Help Support Menu Labeling In Restaurants
Written by Jeff Novick, M.S., R.D.
Tuesday, 15 April 2008 09:28
On April 10th, the American Dietitic Association issued a report on their stance on restaurant labeling.
The report says..
"To date, ADA has not supported any legislative proposals requiring restaurant calorie labeling. ADA generally praises state and local officials for their attention to this matter, but we urge caution in endorsing restaurant legislation or initiatives in the absence of scientific support to indicate that the action will be effective ."
The "absence of scientific support?"
Whose side are they really on?
Improving consumer health or protecting industry interests?
This is an organization who says they are ...
"... the world's largest organization of food and nutrition professionals. ADA is committed to improving the nation’s health and advancing the profession of dietetics through research, education and advocacy."
This is not a stance that is in the best interest of consumers and the health of Americans. Nor am I alone in thinking so.
The following is from the January 2007, Journal of the American Dietitic Association (JADA Volume 107, Issue 1, Pages 33-34)
Need for and Effectiveness of Menu Labeling
Margo G. Wootan, DSc
National studies have found that three quarters of American adults report using food labels, and studies link using food labels with eating more healthful diets (1, 2, 3, 4). About half (48%) report that the nutrition information on food labels has caused them to change their minds about buying a food product (5). Studies show that nutrition information in restaurants also helps people make lower-calorie choices (6, 7, 8, 9, 10, 11).
Finally, the authors overlook one of the most significant effects that packaged food labeling has had on food choices: product reformulation and the introduction of new, nutritionally improved products. Between 1991 (before the implementation of packaged food labeling requirements) and 1995 (after implementation), the number of available fat-modified cheese products tripled, and the market share for fat-modified cookies increased from 0% of the market to 15% (5, 13). In a similar fashion, nutrition labeling on menus and menu boards is likely to spur nutritional improvements in restaurant foods.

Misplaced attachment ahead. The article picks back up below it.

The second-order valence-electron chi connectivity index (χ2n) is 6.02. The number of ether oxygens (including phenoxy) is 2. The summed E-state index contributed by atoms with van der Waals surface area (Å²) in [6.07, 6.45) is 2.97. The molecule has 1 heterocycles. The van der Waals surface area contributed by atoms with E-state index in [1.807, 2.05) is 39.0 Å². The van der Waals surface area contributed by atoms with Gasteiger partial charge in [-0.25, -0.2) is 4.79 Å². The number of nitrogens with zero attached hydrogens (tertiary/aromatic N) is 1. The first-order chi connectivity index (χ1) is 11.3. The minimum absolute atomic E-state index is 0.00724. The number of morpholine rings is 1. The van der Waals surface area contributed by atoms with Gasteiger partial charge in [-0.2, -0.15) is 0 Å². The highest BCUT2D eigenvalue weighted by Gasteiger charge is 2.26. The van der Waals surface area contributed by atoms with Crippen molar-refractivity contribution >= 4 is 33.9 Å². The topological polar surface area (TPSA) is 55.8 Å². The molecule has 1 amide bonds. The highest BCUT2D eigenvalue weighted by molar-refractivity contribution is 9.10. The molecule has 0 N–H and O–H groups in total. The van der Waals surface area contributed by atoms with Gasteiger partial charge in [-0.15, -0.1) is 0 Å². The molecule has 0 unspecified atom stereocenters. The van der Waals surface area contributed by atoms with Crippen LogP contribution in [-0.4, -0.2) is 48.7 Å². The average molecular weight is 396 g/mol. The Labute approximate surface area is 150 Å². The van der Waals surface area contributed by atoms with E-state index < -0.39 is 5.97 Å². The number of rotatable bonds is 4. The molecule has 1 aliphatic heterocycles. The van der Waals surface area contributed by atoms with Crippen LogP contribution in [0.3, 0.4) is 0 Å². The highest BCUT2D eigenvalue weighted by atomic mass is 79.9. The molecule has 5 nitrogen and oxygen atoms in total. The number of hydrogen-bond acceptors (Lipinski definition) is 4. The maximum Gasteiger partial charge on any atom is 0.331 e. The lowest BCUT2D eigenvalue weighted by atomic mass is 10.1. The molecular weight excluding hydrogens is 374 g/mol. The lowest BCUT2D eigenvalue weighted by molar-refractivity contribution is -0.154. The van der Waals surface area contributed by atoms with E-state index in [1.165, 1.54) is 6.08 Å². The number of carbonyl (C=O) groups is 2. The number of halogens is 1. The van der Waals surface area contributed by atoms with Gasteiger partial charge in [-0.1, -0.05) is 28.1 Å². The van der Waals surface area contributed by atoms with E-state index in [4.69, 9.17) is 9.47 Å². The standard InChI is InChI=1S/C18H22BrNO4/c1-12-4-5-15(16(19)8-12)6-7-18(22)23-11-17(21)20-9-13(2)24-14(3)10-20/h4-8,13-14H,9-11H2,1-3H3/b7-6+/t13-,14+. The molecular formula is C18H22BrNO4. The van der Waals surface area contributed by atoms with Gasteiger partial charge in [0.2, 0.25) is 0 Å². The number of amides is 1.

Providing the consumer with accurate health information is an important issue and one the ADA should be at the fore front of.
There is actually excellent evidence that the food label and other nutrition information has helped in consumers making healthier choices and in product comparisons. Even the Surgeon General and the National Academies' Institute of Medicine recommend that nutrition information be available to customers at restaurants, and state legislatures and the U.S. Congress are beginning to address the issue.
Some key points on the issue ...
Surveys show that 78% of Americans support menu labeling.
Two-thirds of adult Americans are overweight and one-third are obese. People need nutrition information to make wise choices to help manage their weight and reduce the risk of or manage heart disease, diabetes, or high blood pressure, which are leading causes of death, disability, and high health-care costs.
The average American eats out four meals a week; that is enough to lead to over-consuming calories not just on the day the person eats out, but also to exceed calorie requirements over the course of a whole week.
When eating out, people eat more saturated fat and fewer nutrients, such as calcium and fiber, than at home.
American adults and children consume on average one third of their calories from eating out. Children eat almost twice as many calories when they eat a meal at a restaurant compared toa meal at home.
Since 1994, the Nutrition Labeling and Education Act (NLEA) has required food manufacturers to provide nutrition information on nearly all packaged foods. However, NLEA explicitly exempts restaurants.
Three-quarters of adults report using nutrition labels on packaged food, and using labels is associated with eating more healthful diets and studies show that providing nutrition information at restaurants can help people make lower calorie choices.
The National Academies’ Institute of Medicine recommends that restaurant chains “provide calorie content and other key nutrition information on menus and packaging that is prominently visible at point of choice and use” (2006). The Food and Drug Administration, Surgeon General, U.S. Department of Health and Human Services, National Cancer Institute, and American Medical Association also recommend providing nutrition information at restaurants.
As these these prominent science based health care organizations know, there is plenty of sufficient scientific support to endorse food labeling.
Why the ADA refuses to take a stance is more than obvious.
If you are a consumer, please urge your Governor to support regulations or legislation requiring fast-food and other chain restaurants in your state to list calories, saturated plus trans fat, carbohydrates, and sodium on printed menus, and just calories on menu boards, where space is limited.
You can send a message directly to your Governor right from this website.
In addition, if you are a Registered Dietitian (and/or a member of the ADA), join me, in letting the ADA know that you support providing nutrition information at restaurants by signing this petition.
For more info on providing nutriton information on restaurant menus...